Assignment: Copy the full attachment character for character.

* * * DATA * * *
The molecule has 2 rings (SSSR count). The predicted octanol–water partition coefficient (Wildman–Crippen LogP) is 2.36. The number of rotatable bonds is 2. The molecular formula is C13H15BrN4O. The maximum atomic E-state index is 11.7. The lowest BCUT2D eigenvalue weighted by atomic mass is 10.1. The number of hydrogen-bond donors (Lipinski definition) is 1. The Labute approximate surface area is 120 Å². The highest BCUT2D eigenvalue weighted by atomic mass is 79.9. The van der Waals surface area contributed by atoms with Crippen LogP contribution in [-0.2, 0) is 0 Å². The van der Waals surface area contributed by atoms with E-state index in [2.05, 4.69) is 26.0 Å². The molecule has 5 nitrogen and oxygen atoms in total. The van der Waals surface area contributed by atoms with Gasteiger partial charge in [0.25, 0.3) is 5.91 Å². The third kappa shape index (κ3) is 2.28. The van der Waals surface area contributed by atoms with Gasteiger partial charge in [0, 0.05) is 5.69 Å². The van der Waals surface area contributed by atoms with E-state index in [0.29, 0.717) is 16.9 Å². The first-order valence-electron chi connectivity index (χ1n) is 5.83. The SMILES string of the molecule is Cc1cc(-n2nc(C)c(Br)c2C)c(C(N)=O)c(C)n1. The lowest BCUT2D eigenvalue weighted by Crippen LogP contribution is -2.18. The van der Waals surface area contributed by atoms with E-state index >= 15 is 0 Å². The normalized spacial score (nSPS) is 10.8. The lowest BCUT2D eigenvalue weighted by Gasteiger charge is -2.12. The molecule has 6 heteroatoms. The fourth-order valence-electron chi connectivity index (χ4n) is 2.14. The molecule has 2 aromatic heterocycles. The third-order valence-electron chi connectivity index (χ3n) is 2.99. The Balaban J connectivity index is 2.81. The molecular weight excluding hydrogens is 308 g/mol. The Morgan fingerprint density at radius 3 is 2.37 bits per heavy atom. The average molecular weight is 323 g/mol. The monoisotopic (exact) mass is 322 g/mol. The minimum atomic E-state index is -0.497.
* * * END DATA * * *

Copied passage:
The molecule has 2 rings (SSSR count). The predicted octanol–water partition coefficient (Wildman–Crippen LogP) is 2.36. The number of rotatable bonds is 2. The molecular formula is C13H15BrN4O. The maximum atomic E-state index is 11.7. The lowest BCUT2D eigenvalue weighted by atomic mass is 10.1. The number of hydrogen-bond donors (Lipinski definition) is 1. The Labute approximate surface area is 120 Å². The highest BCUT2D eigenvalue weighted by atomic mass is 79.9. The van der Waals surface area contributed by atoms with Crippen LogP contribution in [-0.2, 0) is 0 Å². The van der Waals surface area contributed by atoms with E-state index in [2.05, 4.69) is 26.0 Å². The molecule has 5 nitrogen and oxygen atoms in total. The van der Waals surface area contributed by atoms with Gasteiger partial charge in [0.25, 0.3) is 5.91 Å². The third kappa shape index (κ3) is 2.28. The van der Waals surface area contributed by atoms with Gasteiger partial charge in [0, 0.05) is 5.69 Å². The van der Waals surface area contributed by atoms with E-state index in [0.29, 0.717) is 16.9 Å². The first-order valence-electron chi connectivity index (χ1n) is 5.83. The SMILES string of the molecule is Cc1cc(-n2nc(C)c(Br)c2C)c(C(N)=O)c(C)n1. The lowest BCUT2D eigenvalue weighted by Crippen LogP contribution is -2.18. The van der Waals surface area contributed by atoms with E-state index >= 15 is 0 Å². The normalized spacial score (nSPS) is 10.8. The lowest BCUT2D eigenvalue weighted by Gasteiger charge is -2.12. The molecule has 6 heteroatoms. The fourth-order valence-electron chi connectivity index (χ4n) is 2.14. The molecule has 2 aromatic heterocycles. The third-order valence-electron chi connectivity index (χ3n) is 2.99. The Balaban J connectivity index is 2.81. The molecular weight excluding hydrogens is 308 g/mol. The Morgan fingerprint density at radius 3 is 2.37 bits per heavy atom. The average molecular weight is 323 g/mol. The monoisotopic (exact) mass is 322 g/mol. The minimum atomic E-state index is -0.497.